Tesla shares slid by more than 9 percent on Thursday, a day after CEO Elon Musk warned sales might come in lower than expected for the year.
But the company lowering its sales guidance from 55,000 vehicles to as low as 50,000 isn't as much a sell signal as it is a "wait and see," according to Tigress Financial Partners CIO Ivan Feinseth.
"It's still hard to buy the stock at the current levels," he told CNBC's "Squawk on the Street." "I think you want to see all of the processes line up—the ability to introduce new models, to bring them out on time, to meet demand and hopefully demand remains strong."
Read More Tesla Model X: A design flop?
Production issues have delayed Tesla cars before, as is the case for the new Tesla crossover Model X, and when that news is passed along it's not uncommon to see shares tumble, Feinseth said.
"You have to look at Tesla in the perspective that it's an emerging growth company with an emerging product," he said. "They tend to be very volatile, ... and investors have to understand that."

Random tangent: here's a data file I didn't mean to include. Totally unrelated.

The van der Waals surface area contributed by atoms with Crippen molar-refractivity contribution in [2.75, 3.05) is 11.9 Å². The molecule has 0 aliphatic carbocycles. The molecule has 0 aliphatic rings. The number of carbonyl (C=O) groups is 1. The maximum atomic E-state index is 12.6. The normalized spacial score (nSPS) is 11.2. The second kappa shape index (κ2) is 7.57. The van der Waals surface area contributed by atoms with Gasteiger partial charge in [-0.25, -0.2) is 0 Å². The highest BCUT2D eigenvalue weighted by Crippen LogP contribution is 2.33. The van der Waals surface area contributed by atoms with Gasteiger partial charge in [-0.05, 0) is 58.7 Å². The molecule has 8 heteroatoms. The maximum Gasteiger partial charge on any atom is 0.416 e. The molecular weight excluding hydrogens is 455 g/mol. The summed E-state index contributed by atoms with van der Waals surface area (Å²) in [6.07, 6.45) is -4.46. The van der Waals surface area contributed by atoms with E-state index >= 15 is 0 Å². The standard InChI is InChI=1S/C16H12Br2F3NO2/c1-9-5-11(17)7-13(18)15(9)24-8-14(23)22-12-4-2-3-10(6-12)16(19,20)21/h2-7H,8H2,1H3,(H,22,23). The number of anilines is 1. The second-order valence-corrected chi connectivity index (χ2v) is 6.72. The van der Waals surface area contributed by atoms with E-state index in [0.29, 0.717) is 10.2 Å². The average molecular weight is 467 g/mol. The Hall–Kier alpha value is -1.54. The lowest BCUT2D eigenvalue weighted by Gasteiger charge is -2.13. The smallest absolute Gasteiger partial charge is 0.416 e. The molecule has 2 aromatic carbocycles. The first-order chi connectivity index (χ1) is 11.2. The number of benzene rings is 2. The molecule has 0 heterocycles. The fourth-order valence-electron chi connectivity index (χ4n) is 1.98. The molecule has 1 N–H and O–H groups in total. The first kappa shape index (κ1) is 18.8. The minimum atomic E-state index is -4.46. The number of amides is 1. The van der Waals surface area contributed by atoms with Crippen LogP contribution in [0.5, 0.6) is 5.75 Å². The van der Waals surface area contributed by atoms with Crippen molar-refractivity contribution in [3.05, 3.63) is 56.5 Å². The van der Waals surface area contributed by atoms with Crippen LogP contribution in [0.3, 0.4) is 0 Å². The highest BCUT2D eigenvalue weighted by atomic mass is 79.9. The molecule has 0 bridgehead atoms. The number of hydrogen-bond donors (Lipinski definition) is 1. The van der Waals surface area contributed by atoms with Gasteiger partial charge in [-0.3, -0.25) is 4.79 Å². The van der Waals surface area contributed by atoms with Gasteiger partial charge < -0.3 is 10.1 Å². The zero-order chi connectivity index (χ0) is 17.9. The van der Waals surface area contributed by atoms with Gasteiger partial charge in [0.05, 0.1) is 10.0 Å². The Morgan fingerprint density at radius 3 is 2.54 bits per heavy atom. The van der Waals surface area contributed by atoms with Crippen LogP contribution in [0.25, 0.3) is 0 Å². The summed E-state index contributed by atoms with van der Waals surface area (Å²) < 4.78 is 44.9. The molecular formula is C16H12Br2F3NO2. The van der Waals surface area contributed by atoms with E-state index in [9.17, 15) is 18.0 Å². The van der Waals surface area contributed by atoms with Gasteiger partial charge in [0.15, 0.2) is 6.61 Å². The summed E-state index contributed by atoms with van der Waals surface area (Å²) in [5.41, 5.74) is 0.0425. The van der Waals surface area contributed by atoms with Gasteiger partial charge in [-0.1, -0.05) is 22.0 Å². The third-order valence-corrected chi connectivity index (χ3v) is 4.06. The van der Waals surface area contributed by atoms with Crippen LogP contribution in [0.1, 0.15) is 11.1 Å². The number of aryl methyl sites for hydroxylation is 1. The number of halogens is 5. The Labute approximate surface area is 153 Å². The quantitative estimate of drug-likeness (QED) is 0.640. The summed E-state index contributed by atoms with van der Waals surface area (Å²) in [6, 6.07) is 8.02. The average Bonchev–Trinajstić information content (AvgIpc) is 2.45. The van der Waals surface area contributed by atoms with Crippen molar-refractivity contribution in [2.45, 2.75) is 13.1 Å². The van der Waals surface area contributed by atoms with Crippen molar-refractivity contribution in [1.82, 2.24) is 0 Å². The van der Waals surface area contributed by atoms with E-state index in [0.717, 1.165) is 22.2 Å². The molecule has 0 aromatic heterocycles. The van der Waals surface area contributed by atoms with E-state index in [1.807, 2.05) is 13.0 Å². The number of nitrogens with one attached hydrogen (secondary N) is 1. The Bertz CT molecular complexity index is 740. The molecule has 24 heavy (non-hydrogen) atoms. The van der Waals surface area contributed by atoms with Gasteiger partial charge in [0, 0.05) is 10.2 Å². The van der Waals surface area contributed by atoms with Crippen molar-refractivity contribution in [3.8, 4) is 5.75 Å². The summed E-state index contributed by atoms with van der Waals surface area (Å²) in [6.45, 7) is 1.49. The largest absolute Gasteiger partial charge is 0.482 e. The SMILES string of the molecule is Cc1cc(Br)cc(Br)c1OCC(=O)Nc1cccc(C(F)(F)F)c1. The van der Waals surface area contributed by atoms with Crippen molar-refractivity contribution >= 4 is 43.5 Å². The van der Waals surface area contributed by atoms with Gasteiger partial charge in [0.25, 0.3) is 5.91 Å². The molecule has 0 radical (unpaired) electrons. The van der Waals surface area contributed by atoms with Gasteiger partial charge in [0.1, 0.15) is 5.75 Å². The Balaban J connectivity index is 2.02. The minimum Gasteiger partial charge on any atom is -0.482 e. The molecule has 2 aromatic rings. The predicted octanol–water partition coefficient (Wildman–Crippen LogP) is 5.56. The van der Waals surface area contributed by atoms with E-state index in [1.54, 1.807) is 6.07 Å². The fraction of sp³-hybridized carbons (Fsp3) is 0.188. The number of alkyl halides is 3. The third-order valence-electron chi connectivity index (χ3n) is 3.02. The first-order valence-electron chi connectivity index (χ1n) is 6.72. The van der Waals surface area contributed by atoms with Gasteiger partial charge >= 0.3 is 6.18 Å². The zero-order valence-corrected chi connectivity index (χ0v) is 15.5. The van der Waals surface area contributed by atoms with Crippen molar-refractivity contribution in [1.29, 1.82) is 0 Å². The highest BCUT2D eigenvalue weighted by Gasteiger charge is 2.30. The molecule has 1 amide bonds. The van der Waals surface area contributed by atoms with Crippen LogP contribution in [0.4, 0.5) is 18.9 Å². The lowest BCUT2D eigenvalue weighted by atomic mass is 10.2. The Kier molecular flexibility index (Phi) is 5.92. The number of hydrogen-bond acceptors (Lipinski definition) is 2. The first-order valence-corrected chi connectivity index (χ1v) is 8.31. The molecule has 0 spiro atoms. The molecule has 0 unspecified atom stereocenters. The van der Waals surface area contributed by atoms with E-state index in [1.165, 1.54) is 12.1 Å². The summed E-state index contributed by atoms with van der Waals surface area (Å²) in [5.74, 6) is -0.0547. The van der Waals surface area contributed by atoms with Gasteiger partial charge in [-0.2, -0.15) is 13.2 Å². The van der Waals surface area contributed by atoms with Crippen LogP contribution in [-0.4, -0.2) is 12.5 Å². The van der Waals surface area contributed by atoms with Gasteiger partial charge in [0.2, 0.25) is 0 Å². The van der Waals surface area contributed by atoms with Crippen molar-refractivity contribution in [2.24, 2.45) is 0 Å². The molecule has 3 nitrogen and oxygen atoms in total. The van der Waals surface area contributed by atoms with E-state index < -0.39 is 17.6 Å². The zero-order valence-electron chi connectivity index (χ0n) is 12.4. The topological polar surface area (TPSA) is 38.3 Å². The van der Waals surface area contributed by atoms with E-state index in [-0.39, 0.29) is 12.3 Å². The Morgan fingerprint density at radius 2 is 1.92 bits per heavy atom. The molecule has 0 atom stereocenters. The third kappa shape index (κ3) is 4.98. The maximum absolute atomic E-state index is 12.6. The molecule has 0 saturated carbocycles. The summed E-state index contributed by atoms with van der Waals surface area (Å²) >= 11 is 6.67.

But even with the delayed launch of its newest emerging product, demand remains strong with more than 20,000 customers putting up deposits for the new car expected late in the third quarter.
Some have worried historically low gas prices could impact Tesla sales much in the same way they played a role in a 15 percent decline for Toyota's Prius. However, Feinseth argued against the connection.
"Tesla's not an electric car," he said. "Tesla is a high performance, luxury car that happens to be electric. People aren't buying it because it's an electric and its fuel savings, they are buying it for the look, the performance, the features."
Read More Tesla autopilot about to steer Model S